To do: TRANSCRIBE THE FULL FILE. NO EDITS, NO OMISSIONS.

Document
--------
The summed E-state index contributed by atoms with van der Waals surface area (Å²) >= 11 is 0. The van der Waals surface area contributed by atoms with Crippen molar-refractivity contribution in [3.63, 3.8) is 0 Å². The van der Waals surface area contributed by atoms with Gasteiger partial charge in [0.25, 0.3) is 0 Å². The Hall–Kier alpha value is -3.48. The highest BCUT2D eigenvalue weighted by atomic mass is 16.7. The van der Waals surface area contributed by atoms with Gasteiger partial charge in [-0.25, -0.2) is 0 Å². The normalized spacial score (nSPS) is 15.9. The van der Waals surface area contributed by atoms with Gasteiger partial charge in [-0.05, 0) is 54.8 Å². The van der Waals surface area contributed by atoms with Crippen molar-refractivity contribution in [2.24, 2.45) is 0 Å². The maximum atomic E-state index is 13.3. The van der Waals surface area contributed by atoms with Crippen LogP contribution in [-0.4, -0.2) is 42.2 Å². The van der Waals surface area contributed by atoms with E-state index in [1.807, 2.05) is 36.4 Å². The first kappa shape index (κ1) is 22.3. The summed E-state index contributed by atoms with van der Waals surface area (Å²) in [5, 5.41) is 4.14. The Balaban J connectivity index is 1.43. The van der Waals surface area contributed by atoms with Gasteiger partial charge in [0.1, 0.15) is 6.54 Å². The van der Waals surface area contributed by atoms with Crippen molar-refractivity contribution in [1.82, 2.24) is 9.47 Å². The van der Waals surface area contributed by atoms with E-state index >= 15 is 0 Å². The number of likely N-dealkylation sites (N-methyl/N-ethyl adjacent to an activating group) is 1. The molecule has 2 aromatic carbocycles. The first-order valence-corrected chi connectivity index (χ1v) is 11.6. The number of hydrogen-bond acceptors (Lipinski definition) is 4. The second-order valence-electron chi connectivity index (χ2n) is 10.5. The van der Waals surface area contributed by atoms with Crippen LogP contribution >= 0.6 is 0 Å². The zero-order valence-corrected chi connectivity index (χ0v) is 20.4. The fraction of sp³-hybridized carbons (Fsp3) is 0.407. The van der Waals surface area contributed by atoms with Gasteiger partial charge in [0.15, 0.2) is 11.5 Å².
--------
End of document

The summed E-state index contributed by atoms with van der Waals surface area (Å²) >= 11 is 0. The van der Waals surface area contributed by atoms with Crippen molar-refractivity contribution in [3.63, 3.8) is 0 Å². The van der Waals surface area contributed by atoms with Gasteiger partial charge in [0.25, 0.3) is 0 Å². The Hall–Kier alpha value is -3.48. The highest BCUT2D eigenvalue weighted by atomic mass is 16.7. The van der Waals surface area contributed by atoms with Gasteiger partial charge in [-0.25, -0.2) is 0 Å². The normalized spacial score (nSPS) is 15.9. The van der Waals surface area contributed by atoms with Gasteiger partial charge in [-0.05, 0) is 54.8 Å². The van der Waals surface area contributed by atoms with Crippen molar-refractivity contribution in [2.24, 2.45) is 0 Å². The maximum atomic E-state index is 13.3. The van der Waals surface area contributed by atoms with Crippen LogP contribution in [-0.4, -0.2) is 42.2 Å². The van der Waals surface area contributed by atoms with E-state index in [1.807, 2.05) is 36.4 Å². The first kappa shape index (κ1) is 22.3. The summed E-state index contributed by atoms with van der Waals surface area (Å²) in [5, 5.41) is 4.14. The Balaban J connectivity index is 1.43. The van der Waals surface area contributed by atoms with Gasteiger partial charge in [0.1, 0.15) is 6.54 Å². The van der Waals surface area contributed by atoms with Crippen molar-refractivity contribution in [1.82, 2.24) is 9.47 Å². The van der Waals surface area contributed by atoms with E-state index >= 15 is 0 Å². The number of likely N-dealkylation sites (N-methyl/N-ethyl adjacent to an activating group) is 1. The molecule has 2 aromatic carbocycles. The first-order valence-corrected chi connectivity index (χ1v) is 11.6. The number of hydrogen-bond acceptors (Lipinski definition) is 4. The second-order valence-electron chi connectivity index (χ2n) is 10.5. The van der Waals surface area contributed by atoms with Crippen LogP contribution >= 0.6 is 0 Å². The zero-order valence-corrected chi connectivity index (χ0v) is 20.4. The fraction of sp³-hybridized carbons (Fsp3) is 0.407. The van der Waals surface area contributed by atoms with Gasteiger partial charge in [0.15, 0.2) is 11.5 Å².